When the narrator stated, “And that was the last we saw of Homer Barron” (Faulkner 34), it became very clear what the symbol of the rose meant. Without this statement or without any statement about when Homer Barron was last seen, the meaning of the rose would not have been clear at all. In order to understand the exact meaning of the rose you have to know that she did something to Homer Barron. The discussion Miss Emily and the druggist had, showed that she was up to something that was wrong, something bigger than just killing an ordinary rat (Faulkner 33).
Miss Emily was very careful in the discussion to not say anything about what she was actually planning on using the arsenic for. Everyone thought she was going to kill herself, when in reality, she was going to murder Homer Barron (Faulkner 33). The murder, or what the reader assumes to be the murder, indicates the larger importance of the symbol, that Miss Emily would do anything to spend the rest of her life with her “rose,” which is Homer Barron (Faulkner 34). She loved him and was willing to do anything to be able to spend every day of the rest of her life with him.
The only time it seemed her front door was opened, was when the Negro man went to and from the market (Faulkner 34). It seemed that Homer Barron did not want to be around Miss Emily’s cousins. After all, he did leave when Miss Emily’s cousin were there he left and after they left, he was back a week later (Faulkner 34). I believed Miss Emily realized that Homer did not want to be around her family, so in order to make sure that he never left her, she murdered him. The rose just seems to constantly stick out throughout the story as Homer Barron.
Back to the question of how Miss Emily’s gray hair could possibly be on the pillow next to Homer Barron’s body, if that room had not been open in forty years. It is quite difficult to answer, because that would be almost impossible, unless the narrator is leaving one key part out. What if, by no one the narrator meant every except for Miss Emily? What if, Miss Emily had been up there once since her hair turned gray? Maybe the narrator does not know everything. The only way that Miss Emily’s gray hair could be on that pillow was if she was laying there around the time her hair turned completely gray.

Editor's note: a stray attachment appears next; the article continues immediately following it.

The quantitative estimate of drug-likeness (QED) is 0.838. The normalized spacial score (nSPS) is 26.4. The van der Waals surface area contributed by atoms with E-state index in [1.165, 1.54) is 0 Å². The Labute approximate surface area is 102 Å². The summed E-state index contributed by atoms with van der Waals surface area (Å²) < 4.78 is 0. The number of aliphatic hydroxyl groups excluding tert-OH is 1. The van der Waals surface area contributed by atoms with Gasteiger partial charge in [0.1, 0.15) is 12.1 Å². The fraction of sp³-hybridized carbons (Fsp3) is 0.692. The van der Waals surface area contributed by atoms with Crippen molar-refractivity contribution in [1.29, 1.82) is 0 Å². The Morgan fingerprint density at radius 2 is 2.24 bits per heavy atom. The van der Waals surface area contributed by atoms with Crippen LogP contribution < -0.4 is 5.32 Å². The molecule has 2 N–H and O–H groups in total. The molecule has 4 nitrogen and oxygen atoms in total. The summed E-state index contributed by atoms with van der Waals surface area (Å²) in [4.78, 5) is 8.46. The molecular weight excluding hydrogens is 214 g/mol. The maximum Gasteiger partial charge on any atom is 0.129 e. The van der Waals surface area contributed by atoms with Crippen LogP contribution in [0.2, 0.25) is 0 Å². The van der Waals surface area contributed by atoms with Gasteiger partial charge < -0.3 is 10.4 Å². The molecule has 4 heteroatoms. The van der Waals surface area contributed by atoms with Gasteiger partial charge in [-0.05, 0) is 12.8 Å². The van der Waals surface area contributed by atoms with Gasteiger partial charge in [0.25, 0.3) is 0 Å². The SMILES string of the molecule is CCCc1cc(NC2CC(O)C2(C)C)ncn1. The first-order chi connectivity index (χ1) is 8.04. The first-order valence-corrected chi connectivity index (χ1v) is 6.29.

William Faulkner loves to use symbolism in all of his stories, in “A Rose for Emily,” he begins using it from the title and right up until the last few words of the story. Symbolism is an excellent way to help the reader understand certain parts of a story. William Faulkner understands this. If this story was title “Miss Emily’s Love” or something like that the symbolism and the strength of her love would not be as noticeable. Once a person starts to read this story, the rose becomes apparent in its meaning. The rose is the biggest symbol in this story.
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For many people a rose symbolizes “I love you. ” Well, in this case it still symbolizes that, just to the extreme. Miss Emily is willing to do anything, and by anything, I really do mean anything, to keep Homer Barron around for the rest of her life. Works Cited Faulkner, William. “A Rose for Emily. ” Literature: An Introduction to Fiction, Poetry, Drama, and Writing. Ed. X. J. Kennedy and Dana Gioia. New York: Longman, 2010. 29-35. Print. Kennedy X. J. and Dana Gioia. Literature: An Introdudction to Fiction, Poetry, Drama, and Writing. New York: Longman, 2010. 223. Print.
Author: Brandon Johnson
“A Rose for Emily” Symbolism